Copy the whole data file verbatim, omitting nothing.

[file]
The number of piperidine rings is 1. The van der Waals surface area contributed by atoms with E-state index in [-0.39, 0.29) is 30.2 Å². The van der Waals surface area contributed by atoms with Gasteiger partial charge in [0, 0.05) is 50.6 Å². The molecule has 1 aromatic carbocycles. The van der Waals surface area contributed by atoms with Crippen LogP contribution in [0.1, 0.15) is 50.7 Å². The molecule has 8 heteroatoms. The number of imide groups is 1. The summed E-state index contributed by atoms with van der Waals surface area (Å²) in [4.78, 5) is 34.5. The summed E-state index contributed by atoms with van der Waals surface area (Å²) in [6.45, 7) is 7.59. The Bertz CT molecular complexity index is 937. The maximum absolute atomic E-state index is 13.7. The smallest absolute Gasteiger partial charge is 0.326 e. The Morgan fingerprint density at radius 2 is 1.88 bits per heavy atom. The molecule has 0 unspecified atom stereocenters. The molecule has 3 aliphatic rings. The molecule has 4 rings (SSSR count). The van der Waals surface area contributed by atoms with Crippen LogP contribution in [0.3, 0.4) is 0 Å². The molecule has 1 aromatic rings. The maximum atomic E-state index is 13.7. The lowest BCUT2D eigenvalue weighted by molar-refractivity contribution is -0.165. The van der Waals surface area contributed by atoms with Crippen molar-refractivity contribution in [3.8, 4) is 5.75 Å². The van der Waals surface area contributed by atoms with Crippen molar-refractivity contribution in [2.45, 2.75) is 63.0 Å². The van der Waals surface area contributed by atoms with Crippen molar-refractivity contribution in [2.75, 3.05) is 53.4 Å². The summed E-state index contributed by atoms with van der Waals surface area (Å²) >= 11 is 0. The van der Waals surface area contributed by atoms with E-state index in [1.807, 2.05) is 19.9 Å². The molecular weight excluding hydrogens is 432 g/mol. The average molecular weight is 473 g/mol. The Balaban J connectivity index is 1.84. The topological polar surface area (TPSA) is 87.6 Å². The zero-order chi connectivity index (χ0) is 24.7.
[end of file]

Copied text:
The number of piperidine rings is 1. The van der Waals surface area contributed by atoms with E-state index in [-0.39, 0.29) is 30.2 Å². The van der Waals surface area contributed by atoms with Gasteiger partial charge in [0, 0.05) is 50.6 Å². The molecule has 1 aromatic carbocycles. The van der Waals surface area contributed by atoms with Crippen LogP contribution in [0.1, 0.15) is 50.7 Å². The molecule has 8 heteroatoms. The number of imide groups is 1. The summed E-state index contributed by atoms with van der Waals surface area (Å²) in [4.78, 5) is 34.5. The summed E-state index contributed by atoms with van der Waals surface area (Å²) in [6.45, 7) is 7.59. The Bertz CT molecular complexity index is 937. The maximum absolute atomic E-state index is 13.7. The smallest absolute Gasteiger partial charge is 0.326 e. The Morgan fingerprint density at radius 2 is 1.88 bits per heavy atom. The molecule has 0 unspecified atom stereocenters. The molecule has 3 aliphatic rings. The molecule has 4 rings (SSSR count). The van der Waals surface area contributed by atoms with Crippen LogP contribution in [0.3, 0.4) is 0 Å². The molecule has 1 aromatic rings. The maximum atomic E-state index is 13.7. The lowest BCUT2D eigenvalue weighted by molar-refractivity contribution is -0.165. The van der Waals surface area contributed by atoms with Crippen molar-refractivity contribution in [3.8, 4) is 5.75 Å². The van der Waals surface area contributed by atoms with Crippen molar-refractivity contribution in [2.45, 2.75) is 63.0 Å². The van der Waals surface area contributed by atoms with Crippen molar-refractivity contribution in [2.75, 3.05) is 53.4 Å². The summed E-state index contributed by atoms with van der Waals surface area (Å²) >= 11 is 0. The van der Waals surface area contributed by atoms with E-state index in [1.807, 2.05) is 19.9 Å². The molecular weight excluding hydrogens is 432 g/mol. The average molecular weight is 473 g/mol. The Balaban J connectivity index is 1.84. The topological polar surface area (TPSA) is 87.6 Å². The zero-order chi connectivity index (χ0) is 24.7.